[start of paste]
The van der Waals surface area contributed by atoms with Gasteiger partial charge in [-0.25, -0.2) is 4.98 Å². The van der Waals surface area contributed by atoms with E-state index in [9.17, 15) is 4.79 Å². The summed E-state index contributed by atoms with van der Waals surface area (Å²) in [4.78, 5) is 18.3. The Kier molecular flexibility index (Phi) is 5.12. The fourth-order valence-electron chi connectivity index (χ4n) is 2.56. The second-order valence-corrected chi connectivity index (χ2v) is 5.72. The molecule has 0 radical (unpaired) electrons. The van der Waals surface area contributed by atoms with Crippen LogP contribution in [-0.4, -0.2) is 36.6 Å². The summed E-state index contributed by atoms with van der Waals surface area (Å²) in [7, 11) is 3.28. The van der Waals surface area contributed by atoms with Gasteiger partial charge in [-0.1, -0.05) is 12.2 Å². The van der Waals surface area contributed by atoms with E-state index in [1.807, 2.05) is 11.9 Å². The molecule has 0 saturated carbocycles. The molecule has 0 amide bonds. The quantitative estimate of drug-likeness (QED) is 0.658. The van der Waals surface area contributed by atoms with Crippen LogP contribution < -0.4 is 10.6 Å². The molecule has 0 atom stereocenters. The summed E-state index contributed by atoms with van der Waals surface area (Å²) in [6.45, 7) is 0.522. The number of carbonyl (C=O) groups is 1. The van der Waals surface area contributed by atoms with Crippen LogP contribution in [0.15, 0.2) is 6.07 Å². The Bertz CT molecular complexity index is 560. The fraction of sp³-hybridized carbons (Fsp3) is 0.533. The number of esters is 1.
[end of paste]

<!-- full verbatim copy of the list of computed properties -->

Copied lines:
The van der Waals surface area contributed by atoms with Gasteiger partial charge in [-0.25, -0.2) is 4.98 Å². The van der Waals surface area contributed by atoms with E-state index in [9.17, 15) is 4.79 Å². The summed E-state index contributed by atoms with van der Waals surface area (Å²) in [4.78, 5) is 18.3. The Kier molecular flexibility index (Phi) is 5.12. The fourth-order valence-electron chi connectivity index (χ4n) is 2.56. The second-order valence-corrected chi connectivity index (χ2v) is 5.72. The molecule has 0 radical (unpaired) electrons. The van der Waals surface area contributed by atoms with Crippen LogP contribution in [-0.4, -0.2) is 36.6 Å². The summed E-state index contributed by atoms with van der Waals surface area (Å²) in [7, 11) is 3.28. The van der Waals surface area contributed by atoms with Gasteiger partial charge in [-0.1, -0.05) is 12.2 Å². The van der Waals surface area contributed by atoms with E-state index in [1.807, 2.05) is 11.9 Å². The molecule has 0 saturated carbocycles. The molecule has 0 amide bonds. The quantitative estimate of drug-likeness (QED) is 0.658. The van der Waals surface area contributed by atoms with Crippen LogP contribution < -0.4 is 10.6 Å². The molecule has 0 atom stereocenters. The summed E-state index contributed by atoms with van der Waals surface area (Å²) in [6.45, 7) is 0.522. The number of carbonyl (C=O) groups is 1. The van der Waals surface area contributed by atoms with Crippen LogP contribution in [0.15, 0.2) is 6.07 Å². The Bertz CT molecular complexity index is 560. The fraction of sp³-hybridized carbons (Fsp3) is 0.533. The number of esters is 1.